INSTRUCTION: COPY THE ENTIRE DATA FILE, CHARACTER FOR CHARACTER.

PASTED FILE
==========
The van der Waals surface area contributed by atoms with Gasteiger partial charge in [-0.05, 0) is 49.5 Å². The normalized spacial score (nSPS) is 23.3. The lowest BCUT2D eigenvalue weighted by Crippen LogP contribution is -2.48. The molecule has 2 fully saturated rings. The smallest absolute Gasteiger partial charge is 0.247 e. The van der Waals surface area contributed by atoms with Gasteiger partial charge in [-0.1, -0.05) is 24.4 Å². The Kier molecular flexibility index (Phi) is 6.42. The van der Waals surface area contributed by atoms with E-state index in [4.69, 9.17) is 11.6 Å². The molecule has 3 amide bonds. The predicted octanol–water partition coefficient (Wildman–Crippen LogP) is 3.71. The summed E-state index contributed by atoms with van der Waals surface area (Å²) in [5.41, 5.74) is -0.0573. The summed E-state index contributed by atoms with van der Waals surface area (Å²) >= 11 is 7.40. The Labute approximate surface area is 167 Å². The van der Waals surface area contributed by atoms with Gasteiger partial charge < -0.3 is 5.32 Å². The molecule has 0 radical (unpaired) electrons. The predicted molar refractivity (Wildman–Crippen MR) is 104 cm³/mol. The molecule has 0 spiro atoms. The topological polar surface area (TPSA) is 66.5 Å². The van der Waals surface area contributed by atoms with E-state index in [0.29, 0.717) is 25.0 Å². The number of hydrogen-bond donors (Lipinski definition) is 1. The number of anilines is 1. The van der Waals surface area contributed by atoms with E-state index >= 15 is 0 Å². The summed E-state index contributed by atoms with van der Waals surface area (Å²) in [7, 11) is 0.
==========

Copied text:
The van der Waals surface area contributed by atoms with Gasteiger partial charge in [-0.05, 0) is 49.5 Å². The normalized spacial score (nSPS) is 23.3. The lowest BCUT2D eigenvalue weighted by Crippen LogP contribution is -2.48. The molecule has 2 fully saturated rings. The smallest absolute Gasteiger partial charge is 0.247 e. The van der Waals surface area contributed by atoms with Gasteiger partial charge in [-0.1, -0.05) is 24.4 Å². The Kier molecular flexibility index (Phi) is 6.42. The van der Waals surface area contributed by atoms with E-state index in [4.69, 9.17) is 11.6 Å². The molecule has 3 amide bonds. The predicted octanol–water partition coefficient (Wildman–Crippen LogP) is 3.71. The summed E-state index contributed by atoms with van der Waals surface area (Å²) in [5.41, 5.74) is -0.0573. The summed E-state index contributed by atoms with van der Waals surface area (Å²) >= 11 is 7.40. The Labute approximate surface area is 167 Å². The van der Waals surface area contributed by atoms with Gasteiger partial charge < -0.3 is 5.32 Å². The molecule has 0 radical (unpaired) electrons. The predicted molar refractivity (Wildman–Crippen MR) is 104 cm³/mol. The molecule has 0 spiro atoms. The topological polar surface area (TPSA) is 66.5 Å². The van der Waals surface area contributed by atoms with E-state index in [0.29, 0.717) is 25.0 Å². The number of hydrogen-bond donors (Lipinski definition) is 1. The number of anilines is 1. The van der Waals surface area contributed by atoms with E-state index >= 15 is 0 Å². The summed E-state index contributed by atoms with van der Waals surface area (Å²) in [7, 11) is 0.